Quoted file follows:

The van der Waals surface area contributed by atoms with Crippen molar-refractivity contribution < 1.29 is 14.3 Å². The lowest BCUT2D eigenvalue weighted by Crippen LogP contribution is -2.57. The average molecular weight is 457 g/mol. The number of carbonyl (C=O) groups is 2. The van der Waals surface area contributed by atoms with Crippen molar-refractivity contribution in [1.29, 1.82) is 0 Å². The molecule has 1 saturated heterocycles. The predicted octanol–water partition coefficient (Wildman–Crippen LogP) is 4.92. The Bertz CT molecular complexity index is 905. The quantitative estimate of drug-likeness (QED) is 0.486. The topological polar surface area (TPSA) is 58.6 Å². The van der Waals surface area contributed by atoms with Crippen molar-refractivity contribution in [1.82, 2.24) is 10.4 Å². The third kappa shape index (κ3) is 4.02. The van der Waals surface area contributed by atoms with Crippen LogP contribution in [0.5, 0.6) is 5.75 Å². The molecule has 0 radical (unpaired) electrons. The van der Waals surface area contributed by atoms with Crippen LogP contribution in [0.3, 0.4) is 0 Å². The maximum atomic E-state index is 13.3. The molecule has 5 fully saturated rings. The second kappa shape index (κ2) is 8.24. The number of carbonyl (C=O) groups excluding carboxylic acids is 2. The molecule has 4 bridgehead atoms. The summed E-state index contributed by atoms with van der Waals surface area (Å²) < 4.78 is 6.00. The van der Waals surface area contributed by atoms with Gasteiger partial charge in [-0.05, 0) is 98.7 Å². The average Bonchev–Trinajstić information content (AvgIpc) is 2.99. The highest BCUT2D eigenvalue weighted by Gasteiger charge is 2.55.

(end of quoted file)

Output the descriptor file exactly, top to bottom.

The van der Waals surface area contributed by atoms with Crippen molar-refractivity contribution < 1.29 is 14.3 Å². The lowest BCUT2D eigenvalue weighted by Crippen LogP contribution is -2.57. The average molecular weight is 457 g/mol. The number of carbonyl (C=O) groups is 2. The van der Waals surface area contributed by atoms with Crippen molar-refractivity contribution in [1.29, 1.82) is 0 Å². The molecule has 1 saturated heterocycles. The predicted octanol–water partition coefficient (Wildman–Crippen LogP) is 4.92. The Bertz CT molecular complexity index is 905. The quantitative estimate of drug-likeness (QED) is 0.486. The topological polar surface area (TPSA) is 58.6 Å². The van der Waals surface area contributed by atoms with Crippen molar-refractivity contribution in [1.82, 2.24) is 10.4 Å². The third kappa shape index (κ3) is 4.02. The van der Waals surface area contributed by atoms with Crippen LogP contribution in [0.5, 0.6) is 5.75 Å². The molecule has 0 radical (unpaired) electrons. The van der Waals surface area contributed by atoms with Crippen LogP contribution in [0.3, 0.4) is 0 Å². The maximum atomic E-state index is 13.3. The molecule has 5 fully saturated rings. The second kappa shape index (κ2) is 8.24. The number of carbonyl (C=O) groups excluding carboxylic acids is 2. The molecule has 4 bridgehead atoms. The summed E-state index contributed by atoms with van der Waals surface area (Å²) < 4.78 is 6.00. The van der Waals surface area contributed by atoms with Gasteiger partial charge in [-0.05, 0) is 98.7 Å². The average Bonchev–Trinajstić information content (AvgIpc) is 2.99. The highest BCUT2D eigenvalue weighted by Gasteiger charge is 2.55.